Date: Wed, 10 Jul 2019 15:47:59 +0200 By Jan HENNOP
The Hague, July 10, 2019 (AFP) - Millions of tiny caterpillars that shoot toxic hairs have triggered a health scare in the Netherlands, with hundreds of people seeking medical help for symptoms including severe skin irritation and asthma attacks. The plague has caused at least two school closures and sporting event cancellations, prompting a meeting of Dutch agriculture officials on Wednesday to discuss how to dispose of them.
The problem has got so bad that an elderly Dutch woman in the town of Enschede attacked what she called the "rotten beasts" with a heat gun, in a video that has gone viral in the Netherlands. "It's actually the first time that we're experiencing a plague of such proportions," Bastiaan Meerburg, director of the Dutch Pest and Wildlife Expertise Centre, told AFP. "In some places, the caterpillars have more than tripled." Complaints after coming into contact with the creature's venomous barbs, called setae, range from skin rashes and ugly blotches to shortness of breath and vomiting.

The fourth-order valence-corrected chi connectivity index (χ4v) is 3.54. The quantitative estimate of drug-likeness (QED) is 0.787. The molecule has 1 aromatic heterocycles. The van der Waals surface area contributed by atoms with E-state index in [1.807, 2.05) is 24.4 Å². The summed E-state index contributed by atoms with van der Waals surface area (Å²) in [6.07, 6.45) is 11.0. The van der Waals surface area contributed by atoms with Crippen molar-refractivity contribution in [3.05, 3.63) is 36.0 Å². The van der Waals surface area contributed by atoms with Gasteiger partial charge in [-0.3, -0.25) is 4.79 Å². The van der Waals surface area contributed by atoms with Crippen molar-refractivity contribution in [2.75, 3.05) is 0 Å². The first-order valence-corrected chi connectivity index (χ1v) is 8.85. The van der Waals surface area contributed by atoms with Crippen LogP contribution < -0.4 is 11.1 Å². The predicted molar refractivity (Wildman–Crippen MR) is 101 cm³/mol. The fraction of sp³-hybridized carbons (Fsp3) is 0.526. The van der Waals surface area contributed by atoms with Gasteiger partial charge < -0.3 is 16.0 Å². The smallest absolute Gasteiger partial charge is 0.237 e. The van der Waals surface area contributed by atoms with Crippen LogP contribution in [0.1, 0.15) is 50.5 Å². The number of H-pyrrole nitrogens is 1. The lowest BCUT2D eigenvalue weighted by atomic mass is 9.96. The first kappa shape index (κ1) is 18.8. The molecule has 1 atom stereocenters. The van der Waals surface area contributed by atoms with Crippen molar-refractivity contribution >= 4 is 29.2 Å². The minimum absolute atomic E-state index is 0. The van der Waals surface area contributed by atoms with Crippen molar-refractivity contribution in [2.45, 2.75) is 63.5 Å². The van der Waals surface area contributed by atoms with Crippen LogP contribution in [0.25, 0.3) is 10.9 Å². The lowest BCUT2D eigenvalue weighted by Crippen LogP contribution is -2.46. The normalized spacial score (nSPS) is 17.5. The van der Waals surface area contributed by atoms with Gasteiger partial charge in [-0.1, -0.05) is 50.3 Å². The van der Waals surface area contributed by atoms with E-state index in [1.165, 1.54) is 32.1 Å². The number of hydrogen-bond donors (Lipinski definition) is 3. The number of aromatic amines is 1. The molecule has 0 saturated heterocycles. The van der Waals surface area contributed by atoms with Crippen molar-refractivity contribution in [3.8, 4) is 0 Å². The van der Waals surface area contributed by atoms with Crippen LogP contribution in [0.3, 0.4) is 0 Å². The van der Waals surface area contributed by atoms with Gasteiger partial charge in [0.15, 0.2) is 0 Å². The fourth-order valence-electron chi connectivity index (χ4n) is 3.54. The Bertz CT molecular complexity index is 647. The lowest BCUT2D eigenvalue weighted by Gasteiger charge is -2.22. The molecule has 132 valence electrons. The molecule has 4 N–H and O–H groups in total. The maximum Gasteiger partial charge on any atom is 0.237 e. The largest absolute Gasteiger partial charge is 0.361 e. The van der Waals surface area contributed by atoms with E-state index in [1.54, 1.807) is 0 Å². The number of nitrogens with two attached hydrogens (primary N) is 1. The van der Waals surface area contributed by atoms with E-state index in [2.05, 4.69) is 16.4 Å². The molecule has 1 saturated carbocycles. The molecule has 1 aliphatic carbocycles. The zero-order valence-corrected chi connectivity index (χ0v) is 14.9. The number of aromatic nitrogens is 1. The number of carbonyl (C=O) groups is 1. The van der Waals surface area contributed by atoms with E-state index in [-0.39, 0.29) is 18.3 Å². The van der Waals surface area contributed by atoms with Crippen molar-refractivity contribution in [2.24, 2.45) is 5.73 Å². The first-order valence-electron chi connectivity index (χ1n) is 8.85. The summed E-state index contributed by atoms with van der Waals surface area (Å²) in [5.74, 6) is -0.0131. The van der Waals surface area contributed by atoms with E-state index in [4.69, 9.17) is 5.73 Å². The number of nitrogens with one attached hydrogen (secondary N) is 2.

The infestation has become so bad that Dutch Agriculture Minister Carola Schouten ordered the creation of a government website to answer questions about the pesky crawlers. It has more than 100 frequently asked questions ranging from what to do when pets come in contact with the hairs, to why the Dutch army is not being deployed to combat the infestation. Two primary schools were temporarily closed near the port city of Rotterdam after pupils and teachers came into contact with the oak processionary caterpillars.
Hockey clubs in the central town of Veenendal meanwhile called off local tournaments due to nearby caterpillar nests. The oak processionary caterpillar has always been in the Netherlands, but especially due to climate change it has proliferated and steadily made its way from the southern Limburg province to the north over the last two decades. "The only places now not infested are the Wadden Islands, which lies off the northern Dutch coast," said Meerburg.